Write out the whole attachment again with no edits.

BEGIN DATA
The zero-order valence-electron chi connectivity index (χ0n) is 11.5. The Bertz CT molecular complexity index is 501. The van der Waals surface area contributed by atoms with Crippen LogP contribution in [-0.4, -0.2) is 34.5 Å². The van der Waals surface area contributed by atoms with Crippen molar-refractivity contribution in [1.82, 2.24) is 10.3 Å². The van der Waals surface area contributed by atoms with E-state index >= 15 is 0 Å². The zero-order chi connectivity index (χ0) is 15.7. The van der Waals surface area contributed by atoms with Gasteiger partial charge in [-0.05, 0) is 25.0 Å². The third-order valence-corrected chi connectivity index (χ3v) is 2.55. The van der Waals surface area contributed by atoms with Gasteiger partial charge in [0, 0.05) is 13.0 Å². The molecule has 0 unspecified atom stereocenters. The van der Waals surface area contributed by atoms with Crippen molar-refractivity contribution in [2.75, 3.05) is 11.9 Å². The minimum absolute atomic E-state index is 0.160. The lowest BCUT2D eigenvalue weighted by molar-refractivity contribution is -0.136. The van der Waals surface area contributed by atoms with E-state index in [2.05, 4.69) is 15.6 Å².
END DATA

The zero-order valence-electron chi connectivity index (χ0n) is 11.5. The Bertz CT molecular complexity index is 501. The van der Waals surface area contributed by atoms with Crippen LogP contribution in [-0.4, -0.2) is 34.5 Å². The van der Waals surface area contributed by atoms with Crippen molar-refractivity contribution in [1.82, 2.24) is 10.3 Å². The van der Waals surface area contributed by atoms with E-state index >= 15 is 0 Å². The zero-order chi connectivity index (χ0) is 15.7. The van der Waals surface area contributed by atoms with Gasteiger partial charge in [-0.05, 0) is 25.0 Å². The third-order valence-corrected chi connectivity index (χ3v) is 2.55. The van der Waals surface area contributed by atoms with Gasteiger partial charge in [0, 0.05) is 13.0 Å². The molecule has 0 unspecified atom stereocenters. The van der Waals surface area contributed by atoms with Crippen molar-refractivity contribution in [2.75, 3.05) is 11.9 Å². The minimum absolute atomic E-state index is 0.160. The lowest BCUT2D eigenvalue weighted by molar-refractivity contribution is -0.136. The van der Waals surface area contributed by atoms with E-state index in [2.05, 4.69) is 15.6 Å².